News & Politics

Texas' 'Privately Funded' Bullet Train Project Seeks Taxpayer Dollars

Route of proposed Texas high-speed rail route connecting Dallas and Houston. Screenshot from website.

KTRH radio reports on what is literally the most expected development in the project to build a bullet train connecting Dallas and Houston. It has been pitched as funded wholly by private dollars. Yeah…about that.

 Texas Central, the company behind the project, has touted the fact that it will be fully privately funded and not reliant on tax dollars. But rising costs and the coronavirus pandemic may have changed that. Faced with struggling equity markets due to the financial downturn in recent months, Texas Central was forced to lay off 28 employees and is now seeking government loans and stimulus money.

In a letter to the Texas State Senate obtained by the Dallas Business Journal, Texas Central Chairman Drayton McLane Jr. notes the project has “hit a snag with all the difficulties of the coronavirus,” and talks of “monies we hope to receive from President Trump’s infrastructure stimulus through the Department of Transportation.”

Coronavirus as an excuse to seek federal dollars is novel (see what I did there?). Coronavirus as a reason not to ride mass transit at all is another, and it makes a lot more sense. The CDC recommends riding alone when you can, avoiding peak hours when you can, and practicing social distancing. Rail seldom allows for any of that — unless you observe the Austin Metro even before the plague struck. Seeing those trains with riders aboard is a photo-op on par with spotting UFOs piloted by Carmen Sandiego with Waldo in the co-pilot slot. Everyone in the area talks about riding the metro. No one actually does. Texas is big and we tend to need our cars and trucks.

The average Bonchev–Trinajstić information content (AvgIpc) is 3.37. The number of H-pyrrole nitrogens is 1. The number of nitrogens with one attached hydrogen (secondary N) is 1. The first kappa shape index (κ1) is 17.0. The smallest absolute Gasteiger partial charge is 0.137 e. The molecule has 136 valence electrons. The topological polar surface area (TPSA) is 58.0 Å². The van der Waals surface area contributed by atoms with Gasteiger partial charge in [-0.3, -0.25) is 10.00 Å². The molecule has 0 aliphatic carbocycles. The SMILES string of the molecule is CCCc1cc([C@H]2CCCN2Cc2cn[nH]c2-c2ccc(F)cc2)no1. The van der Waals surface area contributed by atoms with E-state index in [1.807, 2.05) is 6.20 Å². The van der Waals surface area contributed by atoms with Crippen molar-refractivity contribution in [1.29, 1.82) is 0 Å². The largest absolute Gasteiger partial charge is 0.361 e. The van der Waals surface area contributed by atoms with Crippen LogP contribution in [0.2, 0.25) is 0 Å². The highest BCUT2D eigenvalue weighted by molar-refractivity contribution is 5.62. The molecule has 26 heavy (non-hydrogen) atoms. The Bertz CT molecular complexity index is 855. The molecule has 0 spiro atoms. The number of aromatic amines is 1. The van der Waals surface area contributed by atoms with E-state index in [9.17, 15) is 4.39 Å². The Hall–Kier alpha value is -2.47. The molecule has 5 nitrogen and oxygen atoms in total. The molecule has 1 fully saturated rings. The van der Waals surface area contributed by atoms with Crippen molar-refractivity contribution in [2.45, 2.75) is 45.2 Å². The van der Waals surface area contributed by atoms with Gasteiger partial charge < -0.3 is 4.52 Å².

The Texas Central plan started out with a price tag of $10 billion. No one believed that. It was supposed to be privately funded. No one believed that either. It’s now standing on a $30 billion cost according to state Rep. Ben Lehman (R – Magnolia), and it’s begging for a taxpayer bailout. It also connects two major cities by slicing through several rural areas with only one stop in between, which has caused yet another divide.

Most in the rural areas would not even be able to get on the train without at least a half hour on the road first. The bullet train would be ridden primarily by well-to-do types from the cities who would be riding it to keep from having to bother themselves with stops in those rural areas. So…the rural areas lose out on the economic impact from the pit stops they get now, plus the rail line cuts through their property, it’s going to make noise many of them left the cities to avoid, and now the system’s proponents want them to pay for it.

Insert laughing out loud emoji here.

And I say all of this having experienced and enjoyed Japan’s shinkansen bullet train. It’s sleek and cool. But this is Texas. If we wanted to ride trains, we’d live in New York.

Did San Francisco Stumble Into a Good Police Reform Idea?